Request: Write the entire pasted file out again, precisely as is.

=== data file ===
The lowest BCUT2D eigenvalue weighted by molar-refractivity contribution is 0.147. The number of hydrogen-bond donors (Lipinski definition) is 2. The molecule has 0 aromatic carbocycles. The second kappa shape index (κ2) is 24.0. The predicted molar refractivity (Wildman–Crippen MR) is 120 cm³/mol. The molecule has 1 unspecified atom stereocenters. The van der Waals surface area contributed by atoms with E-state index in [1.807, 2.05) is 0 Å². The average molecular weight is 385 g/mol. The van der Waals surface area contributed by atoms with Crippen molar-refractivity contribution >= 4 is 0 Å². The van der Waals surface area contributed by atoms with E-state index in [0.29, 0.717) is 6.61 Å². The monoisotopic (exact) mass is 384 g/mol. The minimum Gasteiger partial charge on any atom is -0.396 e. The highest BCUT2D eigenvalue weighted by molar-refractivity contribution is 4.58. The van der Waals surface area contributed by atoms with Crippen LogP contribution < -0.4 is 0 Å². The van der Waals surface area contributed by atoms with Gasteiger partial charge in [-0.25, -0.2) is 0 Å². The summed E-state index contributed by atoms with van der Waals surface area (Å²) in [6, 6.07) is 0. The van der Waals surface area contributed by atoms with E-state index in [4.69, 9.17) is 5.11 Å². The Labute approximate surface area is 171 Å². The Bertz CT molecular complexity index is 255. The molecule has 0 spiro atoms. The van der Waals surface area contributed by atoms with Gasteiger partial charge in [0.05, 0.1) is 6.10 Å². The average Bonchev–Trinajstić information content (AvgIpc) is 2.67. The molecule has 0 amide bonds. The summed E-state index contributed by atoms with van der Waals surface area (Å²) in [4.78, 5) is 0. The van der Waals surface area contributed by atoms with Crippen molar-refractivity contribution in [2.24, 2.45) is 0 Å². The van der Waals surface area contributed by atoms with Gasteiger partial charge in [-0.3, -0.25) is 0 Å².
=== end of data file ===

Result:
The lowest BCUT2D eigenvalue weighted by molar-refractivity contribution is 0.147. The number of hydrogen-bond donors (Lipinski definition) is 2. The molecule has 0 aromatic carbocycles. The second kappa shape index (κ2) is 24.0. The predicted molar refractivity (Wildman–Crippen MR) is 120 cm³/mol. The molecule has 1 unspecified atom stereocenters. The van der Waals surface area contributed by atoms with E-state index in [1.807, 2.05) is 0 Å². The average molecular weight is 385 g/mol. The van der Waals surface area contributed by atoms with Crippen molar-refractivity contribution >= 4 is 0 Å². The van der Waals surface area contributed by atoms with E-state index in [0.29, 0.717) is 6.61 Å². The monoisotopic (exact) mass is 384 g/mol. The minimum Gasteiger partial charge on any atom is -0.396 e. The highest BCUT2D eigenvalue weighted by molar-refractivity contribution is 4.58. The van der Waals surface area contributed by atoms with Crippen LogP contribution < -0.4 is 0 Å². The van der Waals surface area contributed by atoms with Gasteiger partial charge in [-0.25, -0.2) is 0 Å². The summed E-state index contributed by atoms with van der Waals surface area (Å²) in [6, 6.07) is 0. The van der Waals surface area contributed by atoms with E-state index in [4.69, 9.17) is 5.11 Å². The Labute approximate surface area is 171 Å². The Bertz CT molecular complexity index is 255. The molecule has 0 spiro atoms. The van der Waals surface area contributed by atoms with Gasteiger partial charge in [0.05, 0.1) is 6.10 Å². The average Bonchev–Trinajstić information content (AvgIpc) is 2.67. The molecule has 0 amide bonds. The summed E-state index contributed by atoms with van der Waals surface area (Å²) in [4.78, 5) is 0. The van der Waals surface area contributed by atoms with Crippen molar-refractivity contribution in [2.24, 2.45) is 0 Å². The van der Waals surface area contributed by atoms with Gasteiger partial charge in [-0.3, -0.25) is 0 Å².